A usable Qemu image

Qemu is nice and highly configurable. Compared to other virtual environments, it is much more flexible, offering a lot of potential. However, it can sometimes be daunting to use due to the overwhelming number of options.

Fortunately, the community has developed a user-friendly UI interface for Qemu, which aids in the configuration and setup process. This is known as the Virtual Machine Manager, or virt-manager (Ref. 1).

Some preparatory work

First check if the virtual machine is enabled in your machine:

egrep -c '(vmx|svm)' /proc/cpuinfo

This counts the occurrences of the vmx/svm features supported by your CPU. The result should be a number equal to the number of cores in your machine.

If the number received from that command is '0', it means that the virtualization feature needs to be enabled in the BIOS.

Ensure that the following packages are installed on your PC, or install them if necessary:

sudo apt install qemu-system-x86 libvirt-daemon bridge-utils virt-manager

The bridge-utils will come at handy next in this page.

Add the user to the virtualization groups:

sudo usermod -aG libvirt andi
sudo usermod -aG kvm andi

Ensure the libvirt daemon is enabled at boot time and restart it with the following commands:

sudo systemctl enable libvirtd
sudo systemctl start libvirtd

At this point, we are ready to start our virt-manager.

This part is largely inspired by Veronica's vlog, which I found to be very neat and clear, devoid of the usual extra fluff found in blogs. If you encounter any issues setting up virt-manager, check out her video (Ref. 2).

Network bridge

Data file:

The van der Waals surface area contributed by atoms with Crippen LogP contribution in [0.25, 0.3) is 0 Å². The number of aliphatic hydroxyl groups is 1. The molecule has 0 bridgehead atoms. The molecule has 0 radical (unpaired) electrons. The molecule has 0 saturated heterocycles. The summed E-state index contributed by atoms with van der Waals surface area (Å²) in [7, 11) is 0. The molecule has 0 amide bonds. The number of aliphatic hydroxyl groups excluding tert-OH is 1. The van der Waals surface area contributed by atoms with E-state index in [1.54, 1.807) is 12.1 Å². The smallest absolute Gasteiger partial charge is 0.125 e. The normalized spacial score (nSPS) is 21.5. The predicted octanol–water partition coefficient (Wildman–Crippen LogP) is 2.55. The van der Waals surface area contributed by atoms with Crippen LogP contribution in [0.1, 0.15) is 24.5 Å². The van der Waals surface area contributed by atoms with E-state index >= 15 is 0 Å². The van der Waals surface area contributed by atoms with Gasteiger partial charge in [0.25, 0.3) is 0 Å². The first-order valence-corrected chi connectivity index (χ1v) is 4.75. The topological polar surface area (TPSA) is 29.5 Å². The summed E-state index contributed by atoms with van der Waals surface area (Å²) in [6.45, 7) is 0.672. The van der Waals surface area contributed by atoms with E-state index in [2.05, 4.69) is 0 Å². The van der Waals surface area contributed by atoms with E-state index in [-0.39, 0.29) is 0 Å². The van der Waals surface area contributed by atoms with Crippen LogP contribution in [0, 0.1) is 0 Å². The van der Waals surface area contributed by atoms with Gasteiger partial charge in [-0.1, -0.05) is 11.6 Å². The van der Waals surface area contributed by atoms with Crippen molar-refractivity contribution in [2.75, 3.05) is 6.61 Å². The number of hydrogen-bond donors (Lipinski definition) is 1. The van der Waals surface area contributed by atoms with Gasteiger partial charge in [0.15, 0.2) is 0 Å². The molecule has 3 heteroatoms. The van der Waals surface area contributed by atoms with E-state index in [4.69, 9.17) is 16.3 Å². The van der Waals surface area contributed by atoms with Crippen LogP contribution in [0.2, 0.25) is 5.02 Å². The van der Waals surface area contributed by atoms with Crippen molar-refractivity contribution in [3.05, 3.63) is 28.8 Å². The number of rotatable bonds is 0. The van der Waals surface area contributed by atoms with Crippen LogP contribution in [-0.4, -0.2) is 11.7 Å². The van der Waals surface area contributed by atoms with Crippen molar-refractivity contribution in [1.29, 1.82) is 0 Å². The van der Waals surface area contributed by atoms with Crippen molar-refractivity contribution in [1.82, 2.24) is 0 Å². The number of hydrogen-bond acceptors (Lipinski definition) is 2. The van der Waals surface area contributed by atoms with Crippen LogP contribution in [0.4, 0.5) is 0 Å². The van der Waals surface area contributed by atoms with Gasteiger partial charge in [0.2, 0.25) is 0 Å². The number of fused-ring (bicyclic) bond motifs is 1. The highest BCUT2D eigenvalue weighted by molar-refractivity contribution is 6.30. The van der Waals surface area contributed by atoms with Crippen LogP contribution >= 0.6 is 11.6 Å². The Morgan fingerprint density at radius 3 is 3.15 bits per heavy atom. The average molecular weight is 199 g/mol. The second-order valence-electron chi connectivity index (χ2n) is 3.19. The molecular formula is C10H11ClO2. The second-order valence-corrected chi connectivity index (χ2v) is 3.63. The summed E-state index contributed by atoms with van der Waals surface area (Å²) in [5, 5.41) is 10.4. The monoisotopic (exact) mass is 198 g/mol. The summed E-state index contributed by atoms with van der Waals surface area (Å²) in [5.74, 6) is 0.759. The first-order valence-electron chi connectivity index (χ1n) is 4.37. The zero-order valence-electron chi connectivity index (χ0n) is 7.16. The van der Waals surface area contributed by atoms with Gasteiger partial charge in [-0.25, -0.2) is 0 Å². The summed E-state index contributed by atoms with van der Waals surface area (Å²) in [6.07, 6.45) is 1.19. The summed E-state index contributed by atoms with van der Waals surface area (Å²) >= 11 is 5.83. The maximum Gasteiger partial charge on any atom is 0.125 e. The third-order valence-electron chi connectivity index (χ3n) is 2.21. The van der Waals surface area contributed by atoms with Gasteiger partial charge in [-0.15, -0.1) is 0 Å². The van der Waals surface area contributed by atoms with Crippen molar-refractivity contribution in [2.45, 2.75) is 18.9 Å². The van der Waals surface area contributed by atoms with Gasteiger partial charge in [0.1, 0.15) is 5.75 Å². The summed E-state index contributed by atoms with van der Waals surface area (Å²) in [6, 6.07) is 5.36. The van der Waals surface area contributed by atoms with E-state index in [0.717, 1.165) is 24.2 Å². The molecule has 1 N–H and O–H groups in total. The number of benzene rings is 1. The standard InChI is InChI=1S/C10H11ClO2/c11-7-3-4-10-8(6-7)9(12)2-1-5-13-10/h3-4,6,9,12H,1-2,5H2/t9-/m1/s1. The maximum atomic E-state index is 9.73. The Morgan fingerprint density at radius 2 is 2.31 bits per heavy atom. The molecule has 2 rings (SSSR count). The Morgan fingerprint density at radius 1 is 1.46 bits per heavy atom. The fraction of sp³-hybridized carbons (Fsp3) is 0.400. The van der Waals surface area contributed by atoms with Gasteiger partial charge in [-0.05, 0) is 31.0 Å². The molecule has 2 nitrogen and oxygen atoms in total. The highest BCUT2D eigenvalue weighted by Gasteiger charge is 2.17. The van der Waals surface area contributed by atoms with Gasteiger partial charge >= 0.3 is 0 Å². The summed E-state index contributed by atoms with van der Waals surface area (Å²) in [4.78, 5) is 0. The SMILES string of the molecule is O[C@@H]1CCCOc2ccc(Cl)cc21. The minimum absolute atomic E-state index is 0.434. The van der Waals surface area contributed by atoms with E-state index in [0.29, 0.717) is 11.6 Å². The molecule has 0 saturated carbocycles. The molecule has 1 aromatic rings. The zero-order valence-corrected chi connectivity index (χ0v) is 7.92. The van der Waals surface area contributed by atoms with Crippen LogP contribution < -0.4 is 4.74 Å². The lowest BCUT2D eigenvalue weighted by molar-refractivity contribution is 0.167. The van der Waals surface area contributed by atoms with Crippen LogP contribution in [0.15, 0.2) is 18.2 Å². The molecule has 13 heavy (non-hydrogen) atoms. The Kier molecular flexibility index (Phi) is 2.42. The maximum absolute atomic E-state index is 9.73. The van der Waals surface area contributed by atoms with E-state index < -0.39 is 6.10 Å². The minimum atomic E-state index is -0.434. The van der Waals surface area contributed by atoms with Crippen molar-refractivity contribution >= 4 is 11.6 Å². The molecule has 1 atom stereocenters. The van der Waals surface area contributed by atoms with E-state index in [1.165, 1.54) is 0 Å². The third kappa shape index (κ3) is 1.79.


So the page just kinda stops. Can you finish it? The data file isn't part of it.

While setting up the virtual machine in the previous section, you were asked about the network interface to use. For this we will setup an ad-hoc bridge that will connect our Virtual OS to the network.

A network bridge is a virtual network that forwards packets to our physical interface.

Network Bridge
Structure of a network bridge

In the picture eno1 represent the physical ethernet interface. We need to create a br0 virtual interface where to which the Virtual Machines will be connected. All their traffic will be routed by the bridge to eno1, enabling our virtual machines to connect to the network.

Let's start by creating the bridge:

ip link add name br0 type bridge

Enable the interface:

ip link set dev br0 up

Let's assign it the address It needs to be in the same network domain of the network where the PC is connected, in order to be able to be routed outside:

ip address add dev br0

Now we set up the default gateway:

ip route append default via dev br0

And finally we link the virtual interface br0 with the physical interface eno1:

ip link set eno1 master br0

Now the network on the Virtual Devices should be up and running and they can be assigned their own address through dhcp.


  1. The official Virtual Machine Manager website
  2. QEMU/KVM for absolute beginners -- a Vlog from "Veronica explains" with a very basic summary of what needs to be done in order to run a virt-manager.
  3. Network bridge, by Arch Linux Wiki.

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Andi Shyti
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